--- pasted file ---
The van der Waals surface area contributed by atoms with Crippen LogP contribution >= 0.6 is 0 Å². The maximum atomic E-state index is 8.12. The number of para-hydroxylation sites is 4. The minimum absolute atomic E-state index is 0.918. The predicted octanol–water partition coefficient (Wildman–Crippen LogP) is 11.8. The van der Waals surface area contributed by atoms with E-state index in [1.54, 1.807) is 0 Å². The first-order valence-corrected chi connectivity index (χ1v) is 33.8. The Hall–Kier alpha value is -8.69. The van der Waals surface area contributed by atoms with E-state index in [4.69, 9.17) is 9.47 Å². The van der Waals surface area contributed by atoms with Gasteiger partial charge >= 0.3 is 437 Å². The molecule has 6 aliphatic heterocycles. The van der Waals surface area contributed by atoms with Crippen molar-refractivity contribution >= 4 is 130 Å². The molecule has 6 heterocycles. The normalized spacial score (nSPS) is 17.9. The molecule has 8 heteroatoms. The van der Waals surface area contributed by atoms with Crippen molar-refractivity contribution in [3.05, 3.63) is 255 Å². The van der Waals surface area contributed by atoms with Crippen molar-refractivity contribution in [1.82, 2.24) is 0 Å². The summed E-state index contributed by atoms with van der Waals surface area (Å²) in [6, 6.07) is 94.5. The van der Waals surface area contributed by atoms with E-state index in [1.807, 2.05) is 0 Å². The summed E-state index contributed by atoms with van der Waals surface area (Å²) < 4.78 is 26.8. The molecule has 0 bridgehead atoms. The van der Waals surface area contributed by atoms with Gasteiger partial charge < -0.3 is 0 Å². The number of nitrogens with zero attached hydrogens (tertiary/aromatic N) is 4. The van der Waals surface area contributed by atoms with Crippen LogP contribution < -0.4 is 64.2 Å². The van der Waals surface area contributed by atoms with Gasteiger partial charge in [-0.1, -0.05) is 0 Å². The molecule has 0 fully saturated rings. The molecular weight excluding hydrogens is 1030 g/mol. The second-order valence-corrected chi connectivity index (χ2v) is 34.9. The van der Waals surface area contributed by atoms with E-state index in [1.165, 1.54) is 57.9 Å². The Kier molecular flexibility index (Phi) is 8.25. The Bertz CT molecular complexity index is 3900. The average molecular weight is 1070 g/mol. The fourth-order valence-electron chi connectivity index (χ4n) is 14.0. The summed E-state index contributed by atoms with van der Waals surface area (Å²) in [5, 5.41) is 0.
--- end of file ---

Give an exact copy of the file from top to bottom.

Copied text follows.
The van der Waals surface area contributed by atoms with Crippen LogP contribution >= 0.6 is 0 Å². The maximum atomic E-state index is 8.12. The number of para-hydroxylation sites is 4. The minimum absolute atomic E-state index is 0.918. The predicted octanol–water partition coefficient (Wildman–Crippen LogP) is 11.8. The van der Waals surface area contributed by atoms with E-state index in [1.54, 1.807) is 0 Å². The first-order valence-corrected chi connectivity index (χ1v) is 33.8. The Hall–Kier alpha value is -8.69. The van der Waals surface area contributed by atoms with E-state index in [4.69, 9.17) is 9.47 Å². The van der Waals surface area contributed by atoms with Gasteiger partial charge >= 0.3 is 437 Å². The molecule has 6 aliphatic heterocycles. The van der Waals surface area contributed by atoms with Crippen molar-refractivity contribution >= 4 is 130 Å². The molecule has 6 heterocycles. The normalized spacial score (nSPS) is 17.9. The molecule has 8 heteroatoms. The van der Waals surface area contributed by atoms with Crippen molar-refractivity contribution in [3.05, 3.63) is 255 Å². The van der Waals surface area contributed by atoms with Crippen molar-refractivity contribution in [1.82, 2.24) is 0 Å². The summed E-state index contributed by atoms with van der Waals surface area (Å²) in [6, 6.07) is 94.5. The van der Waals surface area contributed by atoms with E-state index in [1.807, 2.05) is 0 Å². The summed E-state index contributed by atoms with van der Waals surface area (Å²) < 4.78 is 26.8. The molecule has 0 bridgehead atoms. The van der Waals surface area contributed by atoms with Gasteiger partial charge < -0.3 is 0 Å². The number of nitrogens with zero attached hydrogens (tertiary/aromatic N) is 4. The van der Waals surface area contributed by atoms with Crippen LogP contribution < -0.4 is 64.2 Å². The van der Waals surface area contributed by atoms with Gasteiger partial charge in [-0.1, -0.05) is 0 Å². The molecule has 0 fully saturated rings. The molecular weight excluding hydrogens is 1030 g/mol. The second-order valence-corrected chi connectivity index (χ2v) is 34.9. The van der Waals surface area contributed by atoms with E-state index in [1.165, 1.54) is 57.9 Å². The Kier molecular flexibility index (Phi) is 8.25. The Bertz CT molecular complexity index is 3900. The average molecular weight is 1070 g/mol. The fourth-order valence-electron chi connectivity index (χ4n) is 14.0. The summed E-state index contributed by atoms with van der Waals surface area (Å²) in [5, 5.41) is 0.